Battle for states: No lavish food, free liquor this time to supporters
Just two days before the first phase of polling in Chhattishgarh, an outsider may not have any clue about the impending Assembly election as strict adherence to the Election Commission (EC) rulebooks has robbed off the colour and pomp commonly found in Indian elections.
There are no posters and graffiti on the wall. There is no sloganeering, use of loudspeakers and mikes and road side meeting blocking the traffic. The election is almost invisible.
A team of expenditure observers from the EC is keeping a close watch on the expenditure ceiling, permitted by the EC, which comes to around Rs 15 lakh per candidate.
In one dinner meeting hosted by the BJP youth wing, officials videographed the menu and made cost calculation as per the market rate so that the entire amount can be taken into account while calculating the ceilings for the BJP candidate from that constituency. The rule book has impacted the influence of money and booze to a large extent.
“Even earlier, the EC had the provision of expenditure observers, but their numbers were increased this time so that more attention can be paid on each constituency,” a top official in Chhattishgarh administration told Deccan Herald.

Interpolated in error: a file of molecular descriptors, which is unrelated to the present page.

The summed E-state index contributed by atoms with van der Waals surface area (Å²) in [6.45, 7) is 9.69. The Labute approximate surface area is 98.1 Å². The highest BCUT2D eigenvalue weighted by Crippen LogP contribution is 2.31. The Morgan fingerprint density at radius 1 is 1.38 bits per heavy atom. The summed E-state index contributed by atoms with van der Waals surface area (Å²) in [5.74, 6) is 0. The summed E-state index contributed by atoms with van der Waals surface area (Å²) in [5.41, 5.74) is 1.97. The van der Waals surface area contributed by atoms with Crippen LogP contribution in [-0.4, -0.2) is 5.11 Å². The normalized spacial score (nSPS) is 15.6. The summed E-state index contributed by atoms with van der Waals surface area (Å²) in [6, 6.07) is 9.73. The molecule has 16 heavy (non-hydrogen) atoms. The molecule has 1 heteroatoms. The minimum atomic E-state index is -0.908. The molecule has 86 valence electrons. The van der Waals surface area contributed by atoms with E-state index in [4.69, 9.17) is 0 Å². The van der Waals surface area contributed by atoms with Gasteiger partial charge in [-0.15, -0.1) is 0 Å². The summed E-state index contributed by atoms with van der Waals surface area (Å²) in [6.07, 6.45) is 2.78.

For the 18 constituencies going to the polls on Monday, there are eight expenditure observers from the EC. In addition, there are general observers, awareness observers and police observers. For the remaining 72 constituencies, there will be 22 more expenditure observers.
Special attention is being paid to 18 constituencies from where 11 ministers from the Raman Singh Cabinet and some of the rich and influential candidates are battling for a berth in the Assembly.
They include two seats in Raipur city, Bilaspur, Kota, Marwahi, Kashdol, Dhamtari, Bhilai and Durg.
Former chief minister Ajit Jogi’s wife Renu is contesting from Kota while his son Amit is the Congress candidate in Marwahi. Former speaker Prem Prakash Pandey is contesting from Bhilai while Congress treasurer Motilal Vora’s son Arun Vora is the party’s choice from Durg.
Because of the watchful eyes of the EC, there is hardly any poster of Congress top leaders like Sonia Gandhi and Rahul Gandhi as well as Prime Minister Manmohan Singh even in front of venues where they addressed rallies and party workers.
Rahul Gandhi on Friday addressed a rally in Rajnandgaon, where the turn out, in the words of Congress leader B K Hariprasad, was “impressive”. But in the absence of visible signs like posters, slogans and banners, it was difficult to locate the place even a few hundred metres ahead of the venue.
On Saturday, Singh addressed party workers at an indoor stadium in Raipur, prompting BJP leader Sushma Swaraj to take a swipe at the prime minister for not being able to address a public rally. There is not a single photo of one of India's longest serving prime ministers anywhere near the venue.
BJP leaders put up some of their advertisement at commercial roadside display boards. But Congress remains almost absent from the public eye in the poll-bound state.